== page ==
Friends of the Chicago River, a non-profit organization, and Alderman Brendan Reilly, who serves Chicago’s 42nd ward, have been working on littering problems for the Chicago River long before the pandemic due to aesthetic reasons.

"The city has its own skimmer boat and we have skimmer boats and debris boats, and I think that the businesses along the riverfront also contribute to garbage collection,” Shore said. “So I don't know that I think this would be a dramatically increased burden at all. We just need to stay on top of it and urge people not to litter."

Allison Fore, the public and intergovernmental affairs officer of the Metropolitan Water Reclamation District of Greater Chicago (MWRD), has been working on ways to inform the public on keeping the Chicagoland waterways clean and safe. One method, “No Wipes Down the Pipes,” encourages the public to flush only toilet paper as opposed to other products.

In a recent press release, the MWRD detailed that there have been more disinfecting wipes that have gotten stuck in the screening process at water plants.

“Wipes are helpful at a time we need to clean, but these are not flushable or biodegradable,” said MWRD President Kari K. Steele in the press release.

Photo by Gia Yetikyel/North By Northwestern

Life of Plastic

As plastic doesn't degrade over time, litter has long-lasting impacts on the environment.

Different types of plastic take a varying number of years to degrade. A plastic bag can take 20 years to break down, while plastic toothbrushes take up to 500 years to decompose according to the World Wide Fund for Nature. Latex gloves and nitrile gloves, a tougher alternative to latex, are non-recyclable due to chemicals infused within these materials. As a result, it takes decades for them to decompose.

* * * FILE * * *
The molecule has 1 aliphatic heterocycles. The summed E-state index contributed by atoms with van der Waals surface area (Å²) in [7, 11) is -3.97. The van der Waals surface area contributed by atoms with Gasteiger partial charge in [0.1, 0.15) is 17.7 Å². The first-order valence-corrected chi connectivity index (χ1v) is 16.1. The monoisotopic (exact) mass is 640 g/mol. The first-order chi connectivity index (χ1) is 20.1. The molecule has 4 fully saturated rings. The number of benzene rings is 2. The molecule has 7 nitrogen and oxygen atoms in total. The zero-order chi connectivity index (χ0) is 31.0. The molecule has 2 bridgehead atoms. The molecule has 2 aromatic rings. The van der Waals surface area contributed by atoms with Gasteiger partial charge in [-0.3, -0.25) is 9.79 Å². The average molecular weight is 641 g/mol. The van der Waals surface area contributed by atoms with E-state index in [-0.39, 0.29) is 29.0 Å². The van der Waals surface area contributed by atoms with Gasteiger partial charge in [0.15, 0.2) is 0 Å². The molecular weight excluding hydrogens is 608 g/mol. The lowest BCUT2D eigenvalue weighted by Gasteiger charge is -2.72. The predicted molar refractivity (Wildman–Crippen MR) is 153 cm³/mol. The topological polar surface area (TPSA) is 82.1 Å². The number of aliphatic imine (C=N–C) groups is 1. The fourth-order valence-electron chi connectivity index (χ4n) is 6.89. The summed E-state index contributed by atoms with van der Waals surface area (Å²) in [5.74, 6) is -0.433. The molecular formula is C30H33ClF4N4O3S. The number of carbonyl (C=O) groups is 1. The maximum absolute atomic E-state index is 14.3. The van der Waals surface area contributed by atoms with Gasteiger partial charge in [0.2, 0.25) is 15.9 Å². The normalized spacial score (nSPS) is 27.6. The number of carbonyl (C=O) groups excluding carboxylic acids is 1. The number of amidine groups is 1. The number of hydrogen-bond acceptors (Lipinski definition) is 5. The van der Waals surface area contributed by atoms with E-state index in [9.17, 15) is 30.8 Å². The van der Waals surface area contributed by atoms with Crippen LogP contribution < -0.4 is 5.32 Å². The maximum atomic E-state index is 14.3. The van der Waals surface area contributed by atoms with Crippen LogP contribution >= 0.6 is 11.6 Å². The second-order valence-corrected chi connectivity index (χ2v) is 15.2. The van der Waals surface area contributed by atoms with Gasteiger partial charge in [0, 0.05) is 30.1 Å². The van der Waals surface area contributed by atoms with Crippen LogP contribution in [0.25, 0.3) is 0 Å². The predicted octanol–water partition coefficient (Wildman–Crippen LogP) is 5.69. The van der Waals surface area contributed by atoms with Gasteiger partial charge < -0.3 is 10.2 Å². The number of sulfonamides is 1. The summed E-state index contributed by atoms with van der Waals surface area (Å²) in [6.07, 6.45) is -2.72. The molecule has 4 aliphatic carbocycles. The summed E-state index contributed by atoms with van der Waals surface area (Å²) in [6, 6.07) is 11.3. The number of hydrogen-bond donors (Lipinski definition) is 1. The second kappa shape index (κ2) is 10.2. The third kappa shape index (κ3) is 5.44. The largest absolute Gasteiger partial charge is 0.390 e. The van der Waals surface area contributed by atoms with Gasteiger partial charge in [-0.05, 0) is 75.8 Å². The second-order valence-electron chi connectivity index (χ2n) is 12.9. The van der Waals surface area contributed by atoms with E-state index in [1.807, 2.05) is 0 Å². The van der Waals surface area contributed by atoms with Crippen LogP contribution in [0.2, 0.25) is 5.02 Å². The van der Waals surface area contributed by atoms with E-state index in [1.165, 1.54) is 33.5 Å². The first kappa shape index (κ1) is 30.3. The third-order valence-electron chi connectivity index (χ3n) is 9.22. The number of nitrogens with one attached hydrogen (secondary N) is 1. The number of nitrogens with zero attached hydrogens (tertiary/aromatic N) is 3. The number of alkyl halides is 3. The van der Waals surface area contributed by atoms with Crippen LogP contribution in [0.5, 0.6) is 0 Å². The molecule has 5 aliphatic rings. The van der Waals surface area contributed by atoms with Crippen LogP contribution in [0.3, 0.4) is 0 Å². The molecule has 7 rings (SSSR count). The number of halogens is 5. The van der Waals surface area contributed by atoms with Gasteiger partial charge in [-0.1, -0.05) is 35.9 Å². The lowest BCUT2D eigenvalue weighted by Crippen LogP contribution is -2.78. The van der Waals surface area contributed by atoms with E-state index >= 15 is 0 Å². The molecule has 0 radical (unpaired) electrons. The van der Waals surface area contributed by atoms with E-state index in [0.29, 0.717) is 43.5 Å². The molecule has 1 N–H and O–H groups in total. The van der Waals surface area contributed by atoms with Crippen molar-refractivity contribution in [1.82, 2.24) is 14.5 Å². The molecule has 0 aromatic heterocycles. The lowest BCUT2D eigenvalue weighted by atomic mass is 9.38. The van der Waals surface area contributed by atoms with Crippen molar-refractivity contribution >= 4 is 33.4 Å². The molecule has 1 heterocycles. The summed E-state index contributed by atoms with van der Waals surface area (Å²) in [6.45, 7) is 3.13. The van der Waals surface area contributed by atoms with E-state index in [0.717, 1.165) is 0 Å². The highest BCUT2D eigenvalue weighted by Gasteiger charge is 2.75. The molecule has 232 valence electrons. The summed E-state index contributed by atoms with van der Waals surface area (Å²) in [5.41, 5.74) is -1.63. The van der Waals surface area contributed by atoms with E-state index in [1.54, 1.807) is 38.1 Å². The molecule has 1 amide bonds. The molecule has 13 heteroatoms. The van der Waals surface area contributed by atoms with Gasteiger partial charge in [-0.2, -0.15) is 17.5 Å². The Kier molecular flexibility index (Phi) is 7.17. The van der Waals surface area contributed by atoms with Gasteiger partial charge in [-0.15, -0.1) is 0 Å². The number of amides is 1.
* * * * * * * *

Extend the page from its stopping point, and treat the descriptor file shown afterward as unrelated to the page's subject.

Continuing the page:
Surgical masks are especially harmful to the environment because they are single-use. They are made with polypropylene, which is very hard to break down in the environment. If ingested by an animal, a surgical mask could potentially harm the digestive system and kill the animal.

Sanitation workers have played a vital role in quelling this drastic increase in litter and minimizing this environmentally harmful cycle. According to an article by CNBC, sanitation workers have had to double, and sometimes triple, their usual trips to collect garbage in certain residential areas in the county.

The CDC recommends that waste collectors and recyclers continue wearing the usual protective gear like, gloves, eye protection and coveralls. It also suggests routinely disinfecting frequently-touched surfaces like steering wheels and control panels at the start and end of each shift and after anyone uses the vehicle or work area.

Photo by Gia Yetikyel/North By Northwestern

How to Handle the Litter

Laurie Ouding, a nurse of 34 years and currently works in pediatrics at Rush University Medical Center, recommends that if you want to help clean masks and gloves off of streets, you could try using a trash picker or using a gloved hand to pick up trash and immediately wash your hands after. She noticed the misuse of gloves and how this results in spreading even more germs, rather than helping the situation.

"They're contaminating more objects with the gloves on than they probably would be if they just had bare hands,” Ouding said.

Although wearing masks have become a requirement when going out in Illinois, plastic gloves have not. The CDC recommends the use of gloves when cleaning or caring for someone who is ill, but doesn’t find them necessary for running errands.

“It gives people kind of a false sense of security; wearing gloves. They think they can just wear gloves and go to the grocery store and handle everything and then get in their car and touch the steering wheel and then come home," Ouding said.

Photo by Gia Yetikyel/North By Northwestern